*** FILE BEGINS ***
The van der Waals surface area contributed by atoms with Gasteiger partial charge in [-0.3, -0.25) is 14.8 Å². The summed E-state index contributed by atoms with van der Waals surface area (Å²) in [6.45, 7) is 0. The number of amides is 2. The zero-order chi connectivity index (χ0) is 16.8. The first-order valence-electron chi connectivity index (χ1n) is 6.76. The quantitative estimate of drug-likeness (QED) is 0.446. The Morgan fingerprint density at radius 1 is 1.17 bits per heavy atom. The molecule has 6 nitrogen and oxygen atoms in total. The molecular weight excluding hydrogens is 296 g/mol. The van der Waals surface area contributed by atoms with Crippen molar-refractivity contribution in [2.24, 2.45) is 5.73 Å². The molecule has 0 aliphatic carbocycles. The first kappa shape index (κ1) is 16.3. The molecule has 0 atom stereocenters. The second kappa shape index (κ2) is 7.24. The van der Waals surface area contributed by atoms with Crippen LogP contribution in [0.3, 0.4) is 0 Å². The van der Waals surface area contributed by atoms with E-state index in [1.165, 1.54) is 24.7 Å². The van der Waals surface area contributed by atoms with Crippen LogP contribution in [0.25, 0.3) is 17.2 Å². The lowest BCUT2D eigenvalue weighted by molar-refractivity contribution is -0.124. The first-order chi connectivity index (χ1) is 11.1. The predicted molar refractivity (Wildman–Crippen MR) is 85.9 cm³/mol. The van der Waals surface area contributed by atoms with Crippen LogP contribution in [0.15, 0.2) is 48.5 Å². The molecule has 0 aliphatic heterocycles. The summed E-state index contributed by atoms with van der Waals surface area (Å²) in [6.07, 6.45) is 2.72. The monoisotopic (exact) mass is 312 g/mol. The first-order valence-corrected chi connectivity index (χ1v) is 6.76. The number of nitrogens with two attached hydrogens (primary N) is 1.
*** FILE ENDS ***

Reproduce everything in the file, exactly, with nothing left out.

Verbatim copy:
The van der Waals surface area contributed by atoms with Gasteiger partial charge in [-0.3, -0.25) is 14.8 Å². The summed E-state index contributed by atoms with van der Waals surface area (Å²) in [6.45, 7) is 0. The number of amides is 2. The zero-order chi connectivity index (χ0) is 16.8. The first-order valence-electron chi connectivity index (χ1n) is 6.76. The quantitative estimate of drug-likeness (QED) is 0.446. The Morgan fingerprint density at radius 1 is 1.17 bits per heavy atom. The molecule has 6 nitrogen and oxygen atoms in total. The molecular weight excluding hydrogens is 296 g/mol. The van der Waals surface area contributed by atoms with Crippen molar-refractivity contribution in [2.24, 2.45) is 5.73 Å². The molecule has 0 aliphatic carbocycles. The first kappa shape index (κ1) is 16.3. The molecule has 0 atom stereocenters. The second kappa shape index (κ2) is 7.24. The van der Waals surface area contributed by atoms with Crippen LogP contribution in [0.3, 0.4) is 0 Å². The van der Waals surface area contributed by atoms with E-state index in [1.165, 1.54) is 24.7 Å². The van der Waals surface area contributed by atoms with Crippen LogP contribution in [0.25, 0.3) is 17.2 Å². The lowest BCUT2D eigenvalue weighted by molar-refractivity contribution is -0.124. The first-order chi connectivity index (χ1) is 11.1. The predicted molar refractivity (Wildman–Crippen MR) is 85.9 cm³/mol. The van der Waals surface area contributed by atoms with Crippen LogP contribution in [0.15, 0.2) is 48.5 Å². The molecule has 0 aliphatic heterocycles. The summed E-state index contributed by atoms with van der Waals surface area (Å²) in [6.07, 6.45) is 2.72. The monoisotopic (exact) mass is 312 g/mol. The first-order valence-corrected chi connectivity index (χ1v) is 6.76. The number of nitrogens with two attached hydrogens (primary N) is 1.